Prolific Seattle Playwright John Ruoff: Mastering the Craft


This month we are featuring a series of interviews with local playwrights to gather their insights on the creative process and getting scripts to the stage.

The Salon’s Artistic Director, Margaret O’Donnell, interviewed John Ruoff in September to gather his hard-earned tips for new playwrights. A prolific writer, since 1985 John Ruoff has written 135 radio plays, fourteen one-acts (mostly comedies), and nine full-length scripts, and had productions of them all.

MOD: When did you start writing for theatre, and why?

JR: High school- 1975. As a youth, I had a keen sense of satire as my Catholic school upbringing prompted and inspired me to pursue writing short plays and sketches for the school drama department played on stage for the student body. Attending Shoreline Community College, I worked in the TV studio with access to the drama department for which I wrote comedic sketches, which were televised.

My first professional work was writing for stand-up comedians and as the head writer for a talk show (The Tricano DeSales show (1980-1983)). I wrote radio shows for the studio from 1985-1995, learning to write dialogue. I wrote for the Midnight Mystery Theater live radio comedy two shows a month for two years-as "on the job training" to learn the craft of economic storytelling and comedic dialogue. The theater was my classroom. The shows were performed and recorded live at the Belltown Theater for the air on KSER FM in Lynnwood.

In 1995-1996, I wrote three plays--as a learning process with readings only. In 2006 I began writing producible one-acts as training for the full lengths. In 2008 I had my first full length play fully produced and I continue going strong.

MOD: You’ve been very successful in getting your plays produced around town for years. Do producers come to you, do you submit widely, do you self-produce, or all of the above?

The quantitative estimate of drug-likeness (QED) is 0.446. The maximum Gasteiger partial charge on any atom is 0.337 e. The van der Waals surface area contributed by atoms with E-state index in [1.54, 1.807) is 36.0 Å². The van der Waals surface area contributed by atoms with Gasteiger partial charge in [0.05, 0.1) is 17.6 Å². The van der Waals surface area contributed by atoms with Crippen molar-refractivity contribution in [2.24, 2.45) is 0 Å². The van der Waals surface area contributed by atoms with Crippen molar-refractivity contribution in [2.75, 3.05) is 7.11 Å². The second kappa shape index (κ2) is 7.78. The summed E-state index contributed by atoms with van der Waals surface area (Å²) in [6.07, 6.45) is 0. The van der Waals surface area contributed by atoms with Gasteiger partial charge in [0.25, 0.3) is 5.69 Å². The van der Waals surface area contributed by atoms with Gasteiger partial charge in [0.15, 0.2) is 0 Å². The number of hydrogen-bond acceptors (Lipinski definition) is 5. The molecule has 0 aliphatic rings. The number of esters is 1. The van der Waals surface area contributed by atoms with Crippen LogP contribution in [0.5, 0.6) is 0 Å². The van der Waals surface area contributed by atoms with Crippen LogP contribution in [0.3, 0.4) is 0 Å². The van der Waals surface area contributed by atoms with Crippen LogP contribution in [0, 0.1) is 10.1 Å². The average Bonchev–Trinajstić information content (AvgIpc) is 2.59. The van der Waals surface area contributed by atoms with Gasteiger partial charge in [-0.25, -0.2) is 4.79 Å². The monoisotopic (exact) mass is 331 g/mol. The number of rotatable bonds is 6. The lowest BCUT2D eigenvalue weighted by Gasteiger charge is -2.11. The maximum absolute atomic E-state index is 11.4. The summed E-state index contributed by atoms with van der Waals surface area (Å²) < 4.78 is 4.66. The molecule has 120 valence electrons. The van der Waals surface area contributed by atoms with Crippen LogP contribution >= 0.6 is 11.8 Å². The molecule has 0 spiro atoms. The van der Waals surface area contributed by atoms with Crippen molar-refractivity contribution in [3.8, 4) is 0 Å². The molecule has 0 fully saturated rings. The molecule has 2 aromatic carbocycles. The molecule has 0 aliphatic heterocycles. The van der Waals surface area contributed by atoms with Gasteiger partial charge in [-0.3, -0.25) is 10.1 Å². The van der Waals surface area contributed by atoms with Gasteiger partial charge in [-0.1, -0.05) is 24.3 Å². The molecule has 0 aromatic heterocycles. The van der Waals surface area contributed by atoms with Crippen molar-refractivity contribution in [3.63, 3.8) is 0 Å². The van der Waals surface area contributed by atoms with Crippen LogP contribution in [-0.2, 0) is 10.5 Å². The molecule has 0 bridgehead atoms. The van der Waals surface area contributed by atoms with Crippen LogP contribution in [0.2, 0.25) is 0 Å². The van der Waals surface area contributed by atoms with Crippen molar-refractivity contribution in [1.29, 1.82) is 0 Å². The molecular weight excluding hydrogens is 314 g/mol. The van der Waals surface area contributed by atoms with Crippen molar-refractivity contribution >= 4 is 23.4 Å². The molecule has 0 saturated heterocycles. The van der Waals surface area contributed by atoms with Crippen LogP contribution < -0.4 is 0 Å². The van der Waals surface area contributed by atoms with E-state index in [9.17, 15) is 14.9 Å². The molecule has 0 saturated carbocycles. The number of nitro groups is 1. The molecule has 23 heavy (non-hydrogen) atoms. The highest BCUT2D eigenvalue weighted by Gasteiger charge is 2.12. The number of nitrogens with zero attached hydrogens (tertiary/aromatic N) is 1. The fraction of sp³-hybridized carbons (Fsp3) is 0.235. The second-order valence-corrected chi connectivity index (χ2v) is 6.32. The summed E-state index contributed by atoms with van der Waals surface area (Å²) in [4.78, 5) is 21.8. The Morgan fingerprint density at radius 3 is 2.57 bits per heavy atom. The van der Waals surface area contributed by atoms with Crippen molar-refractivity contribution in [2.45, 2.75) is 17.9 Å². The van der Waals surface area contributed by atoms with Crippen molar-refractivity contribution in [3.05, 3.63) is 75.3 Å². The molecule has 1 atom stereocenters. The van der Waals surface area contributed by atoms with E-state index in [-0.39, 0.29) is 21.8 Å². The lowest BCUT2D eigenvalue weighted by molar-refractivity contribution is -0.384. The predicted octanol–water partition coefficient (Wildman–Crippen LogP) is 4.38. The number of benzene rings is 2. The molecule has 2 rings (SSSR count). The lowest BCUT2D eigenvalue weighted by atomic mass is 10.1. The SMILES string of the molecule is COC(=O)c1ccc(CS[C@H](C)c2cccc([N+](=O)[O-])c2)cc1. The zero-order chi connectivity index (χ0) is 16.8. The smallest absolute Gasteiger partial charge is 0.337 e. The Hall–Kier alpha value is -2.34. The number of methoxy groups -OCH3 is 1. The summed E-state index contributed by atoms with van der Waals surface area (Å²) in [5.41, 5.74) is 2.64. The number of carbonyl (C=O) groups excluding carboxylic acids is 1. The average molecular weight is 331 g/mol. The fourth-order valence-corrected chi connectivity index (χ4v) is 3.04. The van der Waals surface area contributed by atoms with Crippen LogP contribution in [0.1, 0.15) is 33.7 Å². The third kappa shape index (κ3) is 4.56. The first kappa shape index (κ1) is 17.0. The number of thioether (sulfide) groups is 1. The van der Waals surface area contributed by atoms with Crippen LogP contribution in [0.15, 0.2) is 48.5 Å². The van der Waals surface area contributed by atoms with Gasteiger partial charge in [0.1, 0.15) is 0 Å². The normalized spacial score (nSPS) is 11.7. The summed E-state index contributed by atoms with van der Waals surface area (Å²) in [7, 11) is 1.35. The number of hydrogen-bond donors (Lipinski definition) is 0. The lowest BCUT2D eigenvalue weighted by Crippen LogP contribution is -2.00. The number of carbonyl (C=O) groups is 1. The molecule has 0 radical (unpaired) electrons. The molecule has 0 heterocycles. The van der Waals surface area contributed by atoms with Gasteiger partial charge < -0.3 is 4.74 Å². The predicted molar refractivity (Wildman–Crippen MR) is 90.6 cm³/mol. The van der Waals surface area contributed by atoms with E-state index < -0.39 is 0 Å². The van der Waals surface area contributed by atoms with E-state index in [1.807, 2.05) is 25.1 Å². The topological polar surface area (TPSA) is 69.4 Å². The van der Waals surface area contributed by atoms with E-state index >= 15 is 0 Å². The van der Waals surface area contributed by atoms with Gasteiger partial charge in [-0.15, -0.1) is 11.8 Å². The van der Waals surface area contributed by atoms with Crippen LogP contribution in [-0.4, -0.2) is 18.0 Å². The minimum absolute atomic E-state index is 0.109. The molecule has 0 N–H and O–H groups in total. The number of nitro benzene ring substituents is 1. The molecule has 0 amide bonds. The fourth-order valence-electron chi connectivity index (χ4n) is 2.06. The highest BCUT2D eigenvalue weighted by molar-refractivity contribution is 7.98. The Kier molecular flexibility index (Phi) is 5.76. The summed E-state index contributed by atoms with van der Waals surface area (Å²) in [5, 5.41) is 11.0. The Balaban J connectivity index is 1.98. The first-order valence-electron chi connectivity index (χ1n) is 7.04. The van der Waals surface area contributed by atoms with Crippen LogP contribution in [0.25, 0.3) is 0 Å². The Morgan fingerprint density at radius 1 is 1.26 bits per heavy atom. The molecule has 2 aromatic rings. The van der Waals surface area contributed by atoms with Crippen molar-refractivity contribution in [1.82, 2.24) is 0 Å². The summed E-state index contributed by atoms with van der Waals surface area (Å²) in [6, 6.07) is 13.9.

JR: I workshop every play I have ever written with other playwrights and hold staged readings as I did with The Playwrights Salon to the point where I can present the play to a director I feel is right for the project. I work with the director on editing the play into a working script. I believe it is essential to the process to have an objective editor and a director is more qualified than a playwright on overall tempo and detail as the work is closer to production. I hold a staged reading for the public and invite a potential producer or artistic director. Having a director in place is always a plus because directors often have crew they work with and the play is more enticing to a prospective producer when all the ducks are in a row.

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MOD: Advice for other playwrights seeking productions?

JR: Workshop a play as much as possible. If you are not in a group, find one or start one. Support is key in theater. And an experienced director told me when I was 21: ALWAYS GET THE BEST ACTORS YOU CAN FIND! Look at it as writing music—you want good musicians to play your music. Same with theater. And don't trust your eyes, have actors read your work!!! Plays are to be experienced! You will have a much better barometer on your work and it makes rewrites more like looking at a road map than just wandering.

MOD: Do you write every day? Do you have a day job? If so, how does that impact your writing?

JR: Since I have a monthly radio show and I am working on two full length plays, I write every day, but Saturday and Sunday. I perform at night. Writing is my day job. I write early in the morning—fresh. My head is too crowded at night for creativity. I never write under the influence of anything but great writers.

MOD: What are the themes that interest you? Has that changed over the years you’ve been writing?